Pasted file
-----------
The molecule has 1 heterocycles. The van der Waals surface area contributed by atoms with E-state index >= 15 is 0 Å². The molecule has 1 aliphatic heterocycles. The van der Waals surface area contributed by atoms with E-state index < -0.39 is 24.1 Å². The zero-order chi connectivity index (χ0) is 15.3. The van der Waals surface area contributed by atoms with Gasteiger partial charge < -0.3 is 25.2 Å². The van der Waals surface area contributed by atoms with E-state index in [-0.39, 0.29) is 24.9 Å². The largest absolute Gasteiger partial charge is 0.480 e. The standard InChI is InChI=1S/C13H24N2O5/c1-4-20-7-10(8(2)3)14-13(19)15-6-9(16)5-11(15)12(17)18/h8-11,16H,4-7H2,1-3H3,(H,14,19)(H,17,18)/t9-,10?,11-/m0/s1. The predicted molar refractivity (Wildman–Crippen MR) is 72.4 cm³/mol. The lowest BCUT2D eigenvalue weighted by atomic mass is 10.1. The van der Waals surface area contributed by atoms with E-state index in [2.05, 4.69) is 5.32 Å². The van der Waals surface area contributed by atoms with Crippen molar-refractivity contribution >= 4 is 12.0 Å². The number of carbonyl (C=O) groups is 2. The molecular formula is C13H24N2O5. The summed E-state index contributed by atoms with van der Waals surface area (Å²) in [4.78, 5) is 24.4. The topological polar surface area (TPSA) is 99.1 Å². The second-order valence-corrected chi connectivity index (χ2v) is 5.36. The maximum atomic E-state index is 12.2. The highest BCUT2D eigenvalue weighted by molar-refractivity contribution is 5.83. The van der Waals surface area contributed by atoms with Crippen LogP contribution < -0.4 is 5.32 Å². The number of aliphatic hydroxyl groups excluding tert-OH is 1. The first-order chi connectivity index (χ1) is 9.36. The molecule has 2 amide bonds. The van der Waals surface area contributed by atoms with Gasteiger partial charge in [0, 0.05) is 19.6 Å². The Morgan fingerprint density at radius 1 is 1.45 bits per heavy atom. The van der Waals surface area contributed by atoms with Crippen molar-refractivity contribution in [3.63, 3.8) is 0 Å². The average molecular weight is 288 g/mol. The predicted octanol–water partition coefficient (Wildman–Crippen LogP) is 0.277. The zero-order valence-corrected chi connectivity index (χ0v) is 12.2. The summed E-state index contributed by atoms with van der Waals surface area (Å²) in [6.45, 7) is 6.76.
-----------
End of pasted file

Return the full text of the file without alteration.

The molecule has 1 heterocycles. The van der Waals surface area contributed by atoms with E-state index >= 15 is 0 Å². The molecule has 1 aliphatic heterocycles. The van der Waals surface area contributed by atoms with E-state index < -0.39 is 24.1 Å². The zero-order chi connectivity index (χ0) is 15.3. The van der Waals surface area contributed by atoms with Gasteiger partial charge < -0.3 is 25.2 Å². The van der Waals surface area contributed by atoms with E-state index in [-0.39, 0.29) is 24.9 Å². The largest absolute Gasteiger partial charge is 0.480 e. The standard InChI is InChI=1S/C13H24N2O5/c1-4-20-7-10(8(2)3)14-13(19)15-6-9(16)5-11(15)12(17)18/h8-11,16H,4-7H2,1-3H3,(H,14,19)(H,17,18)/t9-,10?,11-/m0/s1. The predicted molar refractivity (Wildman–Crippen MR) is 72.4 cm³/mol. The lowest BCUT2D eigenvalue weighted by atomic mass is 10.1. The van der Waals surface area contributed by atoms with E-state index in [2.05, 4.69) is 5.32 Å². The van der Waals surface area contributed by atoms with Crippen molar-refractivity contribution >= 4 is 12.0 Å². The number of carbonyl (C=O) groups is 2. The molecular formula is C13H24N2O5. The summed E-state index contributed by atoms with van der Waals surface area (Å²) in [4.78, 5) is 24.4. The topological polar surface area (TPSA) is 99.1 Å². The second-order valence-corrected chi connectivity index (χ2v) is 5.36. The maximum atomic E-state index is 12.2. The highest BCUT2D eigenvalue weighted by molar-refractivity contribution is 5.83. The van der Waals surface area contributed by atoms with Crippen LogP contribution < -0.4 is 5.32 Å². The number of aliphatic hydroxyl groups excluding tert-OH is 1. The first-order chi connectivity index (χ1) is 9.36. The molecule has 2 amide bonds. The van der Waals surface area contributed by atoms with Gasteiger partial charge in [0, 0.05) is 19.6 Å². The Morgan fingerprint density at radius 1 is 1.45 bits per heavy atom. The van der Waals surface area contributed by atoms with Crippen molar-refractivity contribution in [3.63, 3.8) is 0 Å². The average molecular weight is 288 g/mol. The predicted octanol–water partition coefficient (Wildman–Crippen LogP) is 0.277. The zero-order valence-corrected chi connectivity index (χ0v) is 12.2. The summed E-state index contributed by atoms with van der Waals surface area (Å²) in [6.45, 7) is 6.76.